Monthly Archives: March 2008

Sandy Now Has Private iCal Feeds

Sandy has had iCal feeds for a while, but I couldn’t use them with Google Calendar. Well, now they’ve created “private” iCal feeds. I use quotes on “private”, because it’s not really protected in any way, except that it has an obscure, randomly-generated URL. However, this is good enough for an application like Sandy.

I’m going to post soon about how I use Sandy, Jott, and Google Calendar as a combined virtual assistant. Sandy aims to be a good virtual assistant on her own, but there are some advantages to using Jott and Google Calendar with her.

Advanced Bash Scripting

I have written before about the usefulness of command-line scripting in computational science.

Today, while looking for some information on various file test operators in bash (e.g. to check whether a file or directory exists), I found this amazing guide. As the author puts it,

This tutorial assumes no previous knowledge of scripting or programming, but progresses rapidly toward an intermediate/advanced level of instruction . . . all the while sneaking in little snippets of UNIX® wisdom and lore. It serves as a textbook, a manual for self-study, and a reference and source of knowledge on shell scripting techniques.

For instructional purposes, all along the examples have little comments like, “explain why this is the case…”, to test your knowledge as you go through the manual. This would make it excellent for use as textbook on basic programming ideas. It is even available in PDF format, and was updated March 18th of 2008.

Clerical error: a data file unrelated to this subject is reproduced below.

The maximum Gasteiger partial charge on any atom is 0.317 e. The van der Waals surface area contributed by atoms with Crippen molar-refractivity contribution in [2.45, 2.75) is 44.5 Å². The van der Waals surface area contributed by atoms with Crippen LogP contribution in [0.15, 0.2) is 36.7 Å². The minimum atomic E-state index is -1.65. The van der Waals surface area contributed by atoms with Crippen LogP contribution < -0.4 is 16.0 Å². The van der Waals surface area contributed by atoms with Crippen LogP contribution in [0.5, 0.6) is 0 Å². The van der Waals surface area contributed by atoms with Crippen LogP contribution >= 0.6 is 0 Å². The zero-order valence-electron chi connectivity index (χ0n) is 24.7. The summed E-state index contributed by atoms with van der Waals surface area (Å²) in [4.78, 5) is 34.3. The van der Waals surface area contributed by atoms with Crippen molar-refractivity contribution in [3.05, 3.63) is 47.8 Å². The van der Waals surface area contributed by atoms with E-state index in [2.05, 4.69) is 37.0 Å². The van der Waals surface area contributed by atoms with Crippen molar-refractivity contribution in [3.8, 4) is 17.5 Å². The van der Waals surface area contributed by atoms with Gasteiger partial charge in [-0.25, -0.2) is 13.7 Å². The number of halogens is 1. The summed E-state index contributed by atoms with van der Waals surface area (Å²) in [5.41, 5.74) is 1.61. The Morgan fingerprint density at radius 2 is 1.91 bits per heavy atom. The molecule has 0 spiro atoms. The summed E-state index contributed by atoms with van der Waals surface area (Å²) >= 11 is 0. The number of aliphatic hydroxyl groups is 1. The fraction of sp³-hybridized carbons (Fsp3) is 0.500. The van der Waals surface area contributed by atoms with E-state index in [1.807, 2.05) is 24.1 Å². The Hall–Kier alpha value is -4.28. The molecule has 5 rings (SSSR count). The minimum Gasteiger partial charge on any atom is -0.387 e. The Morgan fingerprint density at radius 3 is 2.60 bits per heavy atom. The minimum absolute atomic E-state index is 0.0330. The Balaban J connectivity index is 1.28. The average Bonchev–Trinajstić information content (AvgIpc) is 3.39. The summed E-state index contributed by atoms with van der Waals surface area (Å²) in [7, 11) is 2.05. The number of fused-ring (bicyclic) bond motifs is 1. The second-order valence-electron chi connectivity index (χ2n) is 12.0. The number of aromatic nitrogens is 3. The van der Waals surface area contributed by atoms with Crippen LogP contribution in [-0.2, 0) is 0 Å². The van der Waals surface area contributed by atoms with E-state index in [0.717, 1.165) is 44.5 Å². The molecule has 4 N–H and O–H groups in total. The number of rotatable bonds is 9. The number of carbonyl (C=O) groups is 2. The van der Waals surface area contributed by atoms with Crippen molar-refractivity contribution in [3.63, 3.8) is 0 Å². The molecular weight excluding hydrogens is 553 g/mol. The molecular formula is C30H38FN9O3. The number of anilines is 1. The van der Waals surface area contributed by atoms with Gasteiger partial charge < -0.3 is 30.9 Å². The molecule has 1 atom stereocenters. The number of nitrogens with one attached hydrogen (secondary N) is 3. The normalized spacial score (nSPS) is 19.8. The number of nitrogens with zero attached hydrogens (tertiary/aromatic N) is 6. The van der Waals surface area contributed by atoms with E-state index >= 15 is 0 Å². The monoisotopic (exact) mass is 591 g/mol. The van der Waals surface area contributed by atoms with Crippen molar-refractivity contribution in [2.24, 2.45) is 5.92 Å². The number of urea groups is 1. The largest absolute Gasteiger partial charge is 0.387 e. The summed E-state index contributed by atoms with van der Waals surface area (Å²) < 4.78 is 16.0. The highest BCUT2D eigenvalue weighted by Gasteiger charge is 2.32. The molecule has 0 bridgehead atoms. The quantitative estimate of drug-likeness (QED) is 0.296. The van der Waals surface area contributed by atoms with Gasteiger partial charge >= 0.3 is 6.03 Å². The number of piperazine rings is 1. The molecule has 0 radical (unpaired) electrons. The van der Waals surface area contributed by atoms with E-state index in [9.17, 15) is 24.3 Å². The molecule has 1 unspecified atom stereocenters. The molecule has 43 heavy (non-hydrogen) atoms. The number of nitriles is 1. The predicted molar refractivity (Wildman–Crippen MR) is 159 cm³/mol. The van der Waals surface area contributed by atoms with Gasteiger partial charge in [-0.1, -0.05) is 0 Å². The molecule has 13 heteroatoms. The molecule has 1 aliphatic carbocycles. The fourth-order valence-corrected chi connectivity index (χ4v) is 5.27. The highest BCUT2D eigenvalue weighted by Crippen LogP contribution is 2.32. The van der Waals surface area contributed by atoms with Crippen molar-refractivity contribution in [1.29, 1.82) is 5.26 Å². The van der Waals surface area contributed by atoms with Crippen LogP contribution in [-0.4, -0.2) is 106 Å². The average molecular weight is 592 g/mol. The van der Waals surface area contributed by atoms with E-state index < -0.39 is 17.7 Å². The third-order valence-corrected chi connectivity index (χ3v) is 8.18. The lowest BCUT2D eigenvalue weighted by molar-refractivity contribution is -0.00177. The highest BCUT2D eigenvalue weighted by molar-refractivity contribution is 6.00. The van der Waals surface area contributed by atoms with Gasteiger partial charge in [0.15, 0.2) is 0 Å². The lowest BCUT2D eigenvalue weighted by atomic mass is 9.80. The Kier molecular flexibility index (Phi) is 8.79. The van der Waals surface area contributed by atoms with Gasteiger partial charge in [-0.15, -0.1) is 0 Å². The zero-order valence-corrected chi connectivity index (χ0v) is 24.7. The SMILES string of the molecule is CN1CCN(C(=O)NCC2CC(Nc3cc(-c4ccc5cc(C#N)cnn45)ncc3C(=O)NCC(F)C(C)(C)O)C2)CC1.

I can assure you that every new member of the lab will be getting a link to this guide from me. Proper knowledge of shell scripting is an amplifier of one’s productivity. An investment of a few hours learning the basics will probably return a hundred-fold savings of time over a few months. More advanced concepts are naturally learned as more difficult scenarios are encountered. I’ll be writing soon about some of the more sophisticated issues I’ve encountered using shell scripting.

Pretty Big Dig

Backhoes dancing to classical music, funded by the Canadian government.

Watch them here.

Sheer brilliance, people. It seems that the frame rate is at times sped up, either because the machines were too slow, or the maneuvers were too tricky to be done at speed.